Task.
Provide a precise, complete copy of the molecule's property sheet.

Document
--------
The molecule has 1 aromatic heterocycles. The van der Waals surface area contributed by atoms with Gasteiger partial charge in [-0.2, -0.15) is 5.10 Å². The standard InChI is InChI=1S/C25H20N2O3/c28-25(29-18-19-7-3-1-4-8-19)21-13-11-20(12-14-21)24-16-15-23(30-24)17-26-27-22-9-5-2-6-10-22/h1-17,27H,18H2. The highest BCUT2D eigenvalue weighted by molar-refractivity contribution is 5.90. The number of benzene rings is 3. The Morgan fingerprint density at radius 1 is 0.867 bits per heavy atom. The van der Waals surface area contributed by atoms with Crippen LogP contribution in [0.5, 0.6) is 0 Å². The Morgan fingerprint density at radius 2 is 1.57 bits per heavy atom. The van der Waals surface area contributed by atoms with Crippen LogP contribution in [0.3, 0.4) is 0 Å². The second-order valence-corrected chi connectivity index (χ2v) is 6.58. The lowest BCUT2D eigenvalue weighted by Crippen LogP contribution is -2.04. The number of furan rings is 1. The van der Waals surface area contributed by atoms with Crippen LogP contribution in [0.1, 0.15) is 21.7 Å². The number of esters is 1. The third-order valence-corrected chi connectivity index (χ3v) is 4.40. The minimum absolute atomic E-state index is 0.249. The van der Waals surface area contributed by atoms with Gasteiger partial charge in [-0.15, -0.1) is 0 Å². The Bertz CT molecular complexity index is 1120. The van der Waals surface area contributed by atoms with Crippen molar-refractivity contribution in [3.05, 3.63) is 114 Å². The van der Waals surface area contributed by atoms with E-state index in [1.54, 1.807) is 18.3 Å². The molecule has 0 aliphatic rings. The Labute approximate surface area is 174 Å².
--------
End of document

The molecule has 1 aromatic heterocycles. The van der Waals surface area contributed by atoms with Gasteiger partial charge in [-0.2, -0.15) is 5.10 Å². The standard InChI is InChI=1S/C25H20N2O3/c28-25(29-18-19-7-3-1-4-8-19)21-13-11-20(12-14-21)24-16-15-23(30-24)17-26-27-22-9-5-2-6-10-22/h1-17,27H,18H2. The highest BCUT2D eigenvalue weighted by molar-refractivity contribution is 5.90. The number of benzene rings is 3. The Morgan fingerprint density at radius 1 is 0.867 bits per heavy atom. The van der Waals surface area contributed by atoms with Crippen LogP contribution in [0.5, 0.6) is 0 Å². The Morgan fingerprint density at radius 2 is 1.57 bits per heavy atom. The van der Waals surface area contributed by atoms with Crippen LogP contribution in [0.3, 0.4) is 0 Å². The second-order valence-corrected chi connectivity index (χ2v) is 6.58. The lowest BCUT2D eigenvalue weighted by Crippen LogP contribution is -2.04. The number of furan rings is 1. The van der Waals surface area contributed by atoms with Crippen LogP contribution in [0.1, 0.15) is 21.7 Å². The number of esters is 1. The third-order valence-corrected chi connectivity index (χ3v) is 4.40. The minimum absolute atomic E-state index is 0.249. The van der Waals surface area contributed by atoms with Gasteiger partial charge in [-0.15, -0.1) is 0 Å². The Bertz CT molecular complexity index is 1120. The van der Waals surface area contributed by atoms with Crippen molar-refractivity contribution in [3.05, 3.63) is 114 Å². The van der Waals surface area contributed by atoms with E-state index in [1.54, 1.807) is 18.3 Å². The molecule has 0 aliphatic rings. The Labute approximate surface area is 174 Å².